Monday, November 17, 2008

Extraordinary Bette

The legendary truck photographer Bette Garber died last week. She had been ill for some time, but kept it quiet, close. That was Bette – she never liked a lot of fuss about herself, was always more concerned with how others were doing.

Bette was a friend of mine, during more than 15 years of my hanging out with truckers and writing about their lives. I met her at the 1994 Mid-America Trucking Show – my first but God knows which one for her. I admired her work, with images and with words, and thought often that she lived a wonderful life, rambling around the country taking photos of trucks.

Bette was tough, sentimental, fiercely loyal to and protective of the thousands of truckers who looked into her lens, to her friends and to the industry as a whole. It seemed that she had met everyone. Although she was noted for her shots of glorious show trucks, she interviewed and photographed and buoyed up countless other truckers. I think they felt better about themselves and their work after talking to her. Being “just a truck driver” meant a lot more, because this camera-bedecked lady had infused them with her love and admiration. Often being in the position of shooting photos myself, and not being trained as a photographer, I watched what she did, and learned from it, improving my jackleg photographer skills.

Over the years, she complimented a couple of my photos, which was as good as a Pulitzer Prize in my book.

Her passing shocked many of us who learned of it only after she had gone on to that big shiny truck show in the sky. Plans are in the works to honor her at at least one truck show in 2009. I’d like to see a Bette Garber award created for every show.

The world, and the trucking world, has lost a unique and wonderful individual, and I have lost a friend. (Photo by Suzanne Stempinski)

5 comments:

  1. For those of you who have inquired about flowers, the family has chosen not to have a funeral service. Some tribute events are in the works and it seems to me that would be Bette's ideal send-off.

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  2. So Sad, I never Got the chance to meet her, but always wanted to. My kids, and myself enjoyed her Pictures. I Hope they will announce it here or OOIDA.

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  3. A Bette Garber memorial event is being organized. The word is that it is tentatively scheduled for next July in Carlinville, Ill.

    Condolences can be sent to Joel Friedman, 1465 McDaniels Ave., Highland Park, IL 60035.

    Bette's sister "Mikie" Friedman tells us that family has set up a memorial fund in her name through the California Community Foundation (www.calfund.org). Donors should write "Bette Garber Memorial Fund" in the memo line on the bottom left of the check, which can be sent to:

    California Community Foundation
    445 Figueroa St. Suite 4500
    Los Angeles, CA 90071

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  4. Uncle Darrell HicksNovember 20, 2008 at 3:35 PM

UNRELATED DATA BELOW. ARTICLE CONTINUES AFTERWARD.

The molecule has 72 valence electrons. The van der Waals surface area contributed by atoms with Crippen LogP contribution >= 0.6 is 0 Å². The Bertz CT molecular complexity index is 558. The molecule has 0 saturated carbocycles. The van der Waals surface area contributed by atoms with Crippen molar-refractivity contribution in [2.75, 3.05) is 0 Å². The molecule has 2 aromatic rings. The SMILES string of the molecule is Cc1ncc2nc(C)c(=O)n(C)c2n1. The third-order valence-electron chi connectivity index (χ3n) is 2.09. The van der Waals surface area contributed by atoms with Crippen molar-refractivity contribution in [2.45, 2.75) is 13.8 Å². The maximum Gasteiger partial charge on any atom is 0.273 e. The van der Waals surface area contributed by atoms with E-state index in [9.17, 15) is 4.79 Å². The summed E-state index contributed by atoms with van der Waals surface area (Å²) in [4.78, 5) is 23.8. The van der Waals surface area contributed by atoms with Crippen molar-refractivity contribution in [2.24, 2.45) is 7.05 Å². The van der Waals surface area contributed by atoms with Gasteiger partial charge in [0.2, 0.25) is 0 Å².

I first remember meeting Bette in 1996 or 1997 at the first Stars and Stripes show we did at the Alamo, Sparks, NV. I remember a Betty Garber, the wife of the Business Manager at the college where my and I were students. She was a go getter. Was this Bette any thing like that Betty?
    I also thought of Garber Buick, a dealer in Saginaw, MI.
    What a way to meet our rich friend, Bette Garber.

    Yes, I found out that she was rich.
    Rich in Friends: A friend was just that. She stayed in touch with her friends. All of us were a special part of her life. If we needed to talk, she was always there. Friends are friends, regardless! That was Bette.
    Rich in Caring and Giving: If she felt you needed a note, a phone call, a bit of notice in the world around us, she just did it. Again, we became special.
    Rich in "Keeping Your Word": Her word was gold and stayed gold. She kept her word.
    Rich in Independence: Indeed, she was distinctly independent. That is part of what made Bette so special. Her head band and sometimes "dew rag" were a special part of that independence. Her "wittle wed wagon" was similar. That poor chicken never did get loose. "No U Turn? Oh, that's just a sign. I could see a picture in that truck. I was careful!" If she "saw" a picture in her mind, watch out, she was focused.
    Rich in Professionalism: Oh, what a professional she was. Professional photographers are a bit like opera singers, a bit different. They are artistic and see things that the rest of us miss. Bette was the Ansel Adams of truck pictures. Just think, we were touched by a special professional friend.
    Rich in Focus: Focus relates to the paragraph above. She was so focused and also helped so many of us to also be focused in what we do. She inspired us with her Rich Focus.
    Rich Skills: Her camera must have become tired at times. Skills in perception of a fine picture. God, in His mercy, saved her from falling on her head from some of those places she went to take a picture. "So what if I am in a 'cherry picker'? I could see a picture there."
    I never thought to ask her if she had much money. That is just money, not riches. There was no need to ask that.
    She was our Rich Bette. That is all there is to it.

    Bette, we are all richer as a result of knowing you! Thank You, Thank You, Thank You.

    That is my thinking regarding our Rich Friend, Bette S. Garber.

    Darrell Hicks, aka Uncle Darrell, also a Trucker Buddy, helping kids across America to see the positive side of life

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  5. Dave Sweetman just shared this with me. Great tribute in the New York Times. Terrific photo by Gary Bricken. http://www.nytimes.com/2008/11/23/arts/design/23garber.html?_r=2

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